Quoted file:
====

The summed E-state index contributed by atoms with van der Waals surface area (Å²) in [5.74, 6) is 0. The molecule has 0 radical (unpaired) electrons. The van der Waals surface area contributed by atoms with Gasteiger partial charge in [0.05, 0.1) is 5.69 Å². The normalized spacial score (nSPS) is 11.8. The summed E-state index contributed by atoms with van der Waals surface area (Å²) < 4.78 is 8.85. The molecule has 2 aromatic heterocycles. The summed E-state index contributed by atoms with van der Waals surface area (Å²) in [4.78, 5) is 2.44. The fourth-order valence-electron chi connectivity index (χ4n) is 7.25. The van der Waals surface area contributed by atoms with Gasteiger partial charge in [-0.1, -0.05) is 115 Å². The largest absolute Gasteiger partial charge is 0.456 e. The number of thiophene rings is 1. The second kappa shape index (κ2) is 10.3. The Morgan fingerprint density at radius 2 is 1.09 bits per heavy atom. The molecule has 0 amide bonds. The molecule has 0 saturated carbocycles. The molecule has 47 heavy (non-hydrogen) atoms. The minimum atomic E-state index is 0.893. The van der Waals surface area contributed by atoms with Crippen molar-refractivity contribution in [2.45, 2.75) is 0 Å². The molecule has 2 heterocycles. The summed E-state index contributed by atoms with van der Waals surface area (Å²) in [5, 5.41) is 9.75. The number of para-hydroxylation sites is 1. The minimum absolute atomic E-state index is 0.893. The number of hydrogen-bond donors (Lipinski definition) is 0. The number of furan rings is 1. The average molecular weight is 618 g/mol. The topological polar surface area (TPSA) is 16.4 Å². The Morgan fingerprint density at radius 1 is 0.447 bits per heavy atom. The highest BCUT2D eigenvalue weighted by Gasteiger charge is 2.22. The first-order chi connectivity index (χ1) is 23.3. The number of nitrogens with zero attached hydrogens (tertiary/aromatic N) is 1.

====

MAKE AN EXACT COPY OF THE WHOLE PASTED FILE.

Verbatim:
The summed E-state index contributed by atoms with van der Waals surface area (Å²) in [5.74, 6) is 0. The molecule has 0 radical (unpaired) electrons. The van der Waals surface area contributed by atoms with Gasteiger partial charge in [0.05, 0.1) is 5.69 Å². The normalized spacial score (nSPS) is 11.8. The summed E-state index contributed by atoms with van der Waals surface area (Å²) < 4.78 is 8.85. The molecule has 2 aromatic heterocycles. The summed E-state index contributed by atoms with van der Waals surface area (Å²) in [4.78, 5) is 2.44. The fourth-order valence-electron chi connectivity index (χ4n) is 7.25. The van der Waals surface area contributed by atoms with Gasteiger partial charge in [-0.1, -0.05) is 115 Å². The largest absolute Gasteiger partial charge is 0.456 e. The number of thiophene rings is 1. The second kappa shape index (κ2) is 10.3. The Morgan fingerprint density at radius 2 is 1.09 bits per heavy atom. The molecule has 0 amide bonds. The molecule has 0 saturated carbocycles. The molecule has 47 heavy (non-hydrogen) atoms. The minimum atomic E-state index is 0.893. The van der Waals surface area contributed by atoms with Crippen molar-refractivity contribution in [2.45, 2.75) is 0 Å². The molecule has 2 heterocycles. The summed E-state index contributed by atoms with van der Waals surface area (Å²) in [5, 5.41) is 9.75. The number of para-hydroxylation sites is 1. The minimum absolute atomic E-state index is 0.893. The number of hydrogen-bond donors (Lipinski definition) is 0. The number of furan rings is 1. The average molecular weight is 618 g/mol. The topological polar surface area (TPSA) is 16.4 Å². The Morgan fingerprint density at radius 1 is 0.447 bits per heavy atom. The highest BCUT2D eigenvalue weighted by Gasteiger charge is 2.22. The first-order chi connectivity index (χ1) is 23.3. The number of nitrogens with zero attached hydrogens (tertiary/aromatic N) is 1.